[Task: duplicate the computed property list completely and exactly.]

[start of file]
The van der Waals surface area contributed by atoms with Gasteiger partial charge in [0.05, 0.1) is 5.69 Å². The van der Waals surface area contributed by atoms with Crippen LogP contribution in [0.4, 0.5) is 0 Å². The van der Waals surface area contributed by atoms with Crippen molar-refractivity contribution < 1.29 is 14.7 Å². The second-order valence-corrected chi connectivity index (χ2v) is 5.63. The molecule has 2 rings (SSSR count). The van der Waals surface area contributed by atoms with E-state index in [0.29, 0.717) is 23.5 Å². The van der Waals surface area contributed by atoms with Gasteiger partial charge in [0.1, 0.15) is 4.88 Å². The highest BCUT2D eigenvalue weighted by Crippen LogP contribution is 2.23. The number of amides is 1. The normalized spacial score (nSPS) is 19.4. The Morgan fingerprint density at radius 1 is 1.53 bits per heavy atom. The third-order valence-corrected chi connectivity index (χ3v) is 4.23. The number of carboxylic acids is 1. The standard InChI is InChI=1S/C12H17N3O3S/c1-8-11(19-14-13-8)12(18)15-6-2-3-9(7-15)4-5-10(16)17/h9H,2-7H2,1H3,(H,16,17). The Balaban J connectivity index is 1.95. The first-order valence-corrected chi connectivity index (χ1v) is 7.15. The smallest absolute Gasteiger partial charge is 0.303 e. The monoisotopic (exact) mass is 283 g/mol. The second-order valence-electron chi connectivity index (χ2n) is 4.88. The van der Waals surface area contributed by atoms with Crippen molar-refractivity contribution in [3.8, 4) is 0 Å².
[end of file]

The van der Waals surface area contributed by atoms with Gasteiger partial charge in [0.05, 0.1) is 5.69 Å². The van der Waals surface area contributed by atoms with Crippen LogP contribution in [0.4, 0.5) is 0 Å². The van der Waals surface area contributed by atoms with Crippen molar-refractivity contribution < 1.29 is 14.7 Å². The second-order valence-corrected chi connectivity index (χ2v) is 5.63. The molecule has 2 rings (SSSR count). The van der Waals surface area contributed by atoms with E-state index in [0.29, 0.717) is 23.5 Å². The van der Waals surface area contributed by atoms with Gasteiger partial charge in [0.1, 0.15) is 4.88 Å². The highest BCUT2D eigenvalue weighted by Crippen LogP contribution is 2.23. The number of amides is 1. The normalized spacial score (nSPS) is 19.4. The Morgan fingerprint density at radius 1 is 1.53 bits per heavy atom. The third-order valence-corrected chi connectivity index (χ3v) is 4.23. The number of carboxylic acids is 1. The standard InChI is InChI=1S/C12H17N3O3S/c1-8-11(19-14-13-8)12(18)15-6-2-3-9(7-15)4-5-10(16)17/h9H,2-7H2,1H3,(H,16,17). The Balaban J connectivity index is 1.95. The first-order valence-corrected chi connectivity index (χ1v) is 7.15. The smallest absolute Gasteiger partial charge is 0.303 e. The monoisotopic (exact) mass is 283 g/mol. The second-order valence-electron chi connectivity index (χ2n) is 4.88. The van der Waals surface area contributed by atoms with Crippen molar-refractivity contribution in [3.8, 4) is 0 Å².